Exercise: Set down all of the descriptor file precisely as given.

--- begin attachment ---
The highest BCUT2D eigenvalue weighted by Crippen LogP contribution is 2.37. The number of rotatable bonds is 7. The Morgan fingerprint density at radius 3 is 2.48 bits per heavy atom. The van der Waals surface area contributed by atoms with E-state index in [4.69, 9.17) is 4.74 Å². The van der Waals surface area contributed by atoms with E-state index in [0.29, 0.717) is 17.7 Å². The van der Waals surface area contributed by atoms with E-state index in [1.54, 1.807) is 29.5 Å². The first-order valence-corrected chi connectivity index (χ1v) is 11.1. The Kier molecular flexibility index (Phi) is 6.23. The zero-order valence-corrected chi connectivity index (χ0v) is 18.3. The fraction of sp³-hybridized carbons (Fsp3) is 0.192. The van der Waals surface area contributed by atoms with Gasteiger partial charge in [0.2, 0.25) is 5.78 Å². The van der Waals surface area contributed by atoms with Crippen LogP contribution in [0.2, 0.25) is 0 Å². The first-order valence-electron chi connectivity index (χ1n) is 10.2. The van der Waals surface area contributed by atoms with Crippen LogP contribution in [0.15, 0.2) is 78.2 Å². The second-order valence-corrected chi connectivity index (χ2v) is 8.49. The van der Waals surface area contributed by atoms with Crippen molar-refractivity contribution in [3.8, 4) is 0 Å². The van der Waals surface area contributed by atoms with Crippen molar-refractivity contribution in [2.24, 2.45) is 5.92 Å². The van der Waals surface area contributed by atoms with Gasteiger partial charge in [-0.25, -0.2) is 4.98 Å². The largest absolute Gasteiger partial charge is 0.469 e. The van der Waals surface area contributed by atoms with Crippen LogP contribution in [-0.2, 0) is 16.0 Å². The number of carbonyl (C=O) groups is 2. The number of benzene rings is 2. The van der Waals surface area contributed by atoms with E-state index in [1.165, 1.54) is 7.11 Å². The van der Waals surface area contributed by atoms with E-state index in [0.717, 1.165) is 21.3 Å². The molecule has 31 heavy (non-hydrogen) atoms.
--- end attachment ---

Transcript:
The highest BCUT2D eigenvalue weighted by Crippen LogP contribution is 2.37. The number of rotatable bonds is 7. The Morgan fingerprint density at radius 3 is 2.48 bits per heavy atom. The van der Waals surface area contributed by atoms with E-state index in [4.69, 9.17) is 4.74 Å². The van der Waals surface area contributed by atoms with E-state index in [0.29, 0.717) is 17.7 Å². The van der Waals surface area contributed by atoms with E-state index in [1.54, 1.807) is 29.5 Å². The first-order valence-corrected chi connectivity index (χ1v) is 11.1. The Kier molecular flexibility index (Phi) is 6.23. The zero-order valence-corrected chi connectivity index (χ0v) is 18.3. The fraction of sp³-hybridized carbons (Fsp3) is 0.192. The van der Waals surface area contributed by atoms with Gasteiger partial charge in [0.2, 0.25) is 5.78 Å². The van der Waals surface area contributed by atoms with Crippen LogP contribution in [0.2, 0.25) is 0 Å². The first-order valence-electron chi connectivity index (χ1n) is 10.2. The van der Waals surface area contributed by atoms with Crippen LogP contribution in [0.15, 0.2) is 78.2 Å². The second-order valence-corrected chi connectivity index (χ2v) is 8.49. The van der Waals surface area contributed by atoms with Crippen molar-refractivity contribution in [3.8, 4) is 0 Å². The van der Waals surface area contributed by atoms with Crippen molar-refractivity contribution in [2.24, 2.45) is 5.92 Å². The van der Waals surface area contributed by atoms with Gasteiger partial charge in [-0.25, -0.2) is 4.98 Å². The largest absolute Gasteiger partial charge is 0.469 e. The van der Waals surface area contributed by atoms with Crippen LogP contribution in [-0.2, 0) is 16.0 Å². The number of carbonyl (C=O) groups is 2. The number of benzene rings is 2. The van der Waals surface area contributed by atoms with E-state index in [1.165, 1.54) is 7.11 Å². The van der Waals surface area contributed by atoms with E-state index in [0.717, 1.165) is 21.3 Å². The molecule has 31 heavy (non-hydrogen) atoms.